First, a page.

Her aunt Bertram had recollected68 her on this occasion with an unusual degree of wakefulness. It had really occurred to her, unprompted, that Fanny, preparing for a ball, might be glad of better help than the upper housemaid’s, and when dressed herself, she actually sent her own maid to assist her; too late, of course, to be of any use. Mrs. Chapman had just reached the attic69 floor, when Miss Price came out of her room completely dressed, and only civilities were necessary; but Fanny felt her aunt’s attention almost as much as Lady Bertram or Mrs. Chapman could do themselves.
“You had better not. He is to have breakfasted and be gone by half-past nine. Mr. Crawford, I think you call for him at half-past nine?”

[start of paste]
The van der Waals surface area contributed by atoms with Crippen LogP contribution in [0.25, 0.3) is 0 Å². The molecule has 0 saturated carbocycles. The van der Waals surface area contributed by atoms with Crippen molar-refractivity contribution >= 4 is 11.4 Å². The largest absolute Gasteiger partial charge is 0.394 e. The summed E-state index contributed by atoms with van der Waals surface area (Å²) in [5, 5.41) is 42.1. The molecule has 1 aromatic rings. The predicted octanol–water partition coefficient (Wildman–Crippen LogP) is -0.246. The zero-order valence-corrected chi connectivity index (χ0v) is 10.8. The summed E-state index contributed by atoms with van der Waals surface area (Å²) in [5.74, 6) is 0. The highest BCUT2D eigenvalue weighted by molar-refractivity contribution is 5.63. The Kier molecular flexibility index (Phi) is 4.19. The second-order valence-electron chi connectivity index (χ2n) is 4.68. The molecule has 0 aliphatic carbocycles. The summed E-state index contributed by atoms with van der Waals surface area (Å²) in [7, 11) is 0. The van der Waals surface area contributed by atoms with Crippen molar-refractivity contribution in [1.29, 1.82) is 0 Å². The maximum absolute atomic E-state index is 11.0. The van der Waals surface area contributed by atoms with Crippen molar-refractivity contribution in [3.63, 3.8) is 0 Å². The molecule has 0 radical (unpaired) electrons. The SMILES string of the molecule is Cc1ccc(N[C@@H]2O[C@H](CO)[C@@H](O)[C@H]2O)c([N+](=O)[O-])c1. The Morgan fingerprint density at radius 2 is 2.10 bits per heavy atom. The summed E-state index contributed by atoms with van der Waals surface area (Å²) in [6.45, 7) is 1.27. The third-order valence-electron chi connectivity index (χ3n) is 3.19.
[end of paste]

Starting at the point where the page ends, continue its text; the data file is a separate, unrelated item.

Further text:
Fanny was too urgent, however, and had too many tears in her eyes for denial; and it ended in a gracious “Well, well!” which was permission.
“Yes, half-past nine,” said Crawford to William as the latter was leaving them, “and I shall be punctual, for there will be no kind sister to get up for me.” And in a lower tone to Fanny, “I shall have only a desolate44 house to hurry from. Your brother will find my ideas of time and his own very different to-morrow.”